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From Nand to Tetris in 12 Steps

Shimon Schocken IDC Herzliya 4pm Tuesday 3rd July 2007 Room 2511, JCMB, King's Buildings

We present a new approach and a course that aims to demystify the integrated function of computer systems, using a hands-on approach. The course presents many abstractions, algorithms, and data structures learned in CS courses, and makes them concrete by building a complete computer system from the ground up. In particular, we guide the students through a modular series of projects that gradually construct and unit-test a simple hardware platform and a modern software hierarchy, yielding a surprisingly powerful computer system.

The hardware projects are done in a simple hardware description language and a hardware simulator supplied by us. The software projects (assembler, VM, and a compiler for a simple object-based language) can be done in any language, using the API's and test programs supplied by us. We also build a mini-OS. The result is a GameBoy-like computer, simulated on the student's PC. We start the course (and this talk) by demonstrating some video games running on this computer, e.g. Tetris and Pong.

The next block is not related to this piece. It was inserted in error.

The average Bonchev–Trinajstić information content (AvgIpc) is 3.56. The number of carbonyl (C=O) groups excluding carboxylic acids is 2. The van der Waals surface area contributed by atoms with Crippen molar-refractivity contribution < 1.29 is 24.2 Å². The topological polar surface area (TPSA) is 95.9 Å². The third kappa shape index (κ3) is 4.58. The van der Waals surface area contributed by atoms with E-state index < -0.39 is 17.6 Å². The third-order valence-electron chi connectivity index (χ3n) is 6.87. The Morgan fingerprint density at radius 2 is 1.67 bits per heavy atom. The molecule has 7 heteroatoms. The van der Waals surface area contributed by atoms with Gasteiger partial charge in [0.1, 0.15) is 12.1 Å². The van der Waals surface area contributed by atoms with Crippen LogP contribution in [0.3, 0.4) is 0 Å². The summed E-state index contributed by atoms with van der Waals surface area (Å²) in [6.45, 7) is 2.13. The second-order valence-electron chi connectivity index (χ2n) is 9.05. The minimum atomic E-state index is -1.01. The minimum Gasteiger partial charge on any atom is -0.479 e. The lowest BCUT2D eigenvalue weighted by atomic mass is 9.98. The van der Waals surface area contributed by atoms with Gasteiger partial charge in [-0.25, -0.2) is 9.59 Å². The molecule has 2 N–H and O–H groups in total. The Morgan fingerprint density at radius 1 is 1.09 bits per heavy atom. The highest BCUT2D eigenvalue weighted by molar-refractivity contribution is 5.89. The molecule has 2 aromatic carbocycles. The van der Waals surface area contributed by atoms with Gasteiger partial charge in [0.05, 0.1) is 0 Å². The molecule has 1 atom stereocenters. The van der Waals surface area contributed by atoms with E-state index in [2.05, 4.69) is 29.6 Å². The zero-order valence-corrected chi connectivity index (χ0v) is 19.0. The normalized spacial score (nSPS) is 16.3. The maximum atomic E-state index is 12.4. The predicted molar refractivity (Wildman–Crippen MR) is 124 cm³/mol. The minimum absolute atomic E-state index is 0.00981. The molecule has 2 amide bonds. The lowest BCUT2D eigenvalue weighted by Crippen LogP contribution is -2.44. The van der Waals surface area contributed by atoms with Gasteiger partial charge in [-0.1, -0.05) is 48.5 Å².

Building a working computer from Nand gates alone is a thrilling intellectual exercise. It demonstrates the supreme power of recursive ascent, and teaches the students that building computer systems is -- more than anything else -- a triumph of human reasoning. We are able to squeeze all this into a single course since we deal with neither efficiency nor advanced features, leaving these subjects to other courses in the program. The resulting approach is completely self-contained, requiring only programming as a pre-requisite. Hence, courses based on the approach can be given at almost any stage in the program.

A book based on the approach was published in 2005 by MIT Press, and courses based on it are taught in several universities including IDC Herzliya, Hebrew University, and Harvard University.

Joint work with Prof. Noam Nisan.

For more details see

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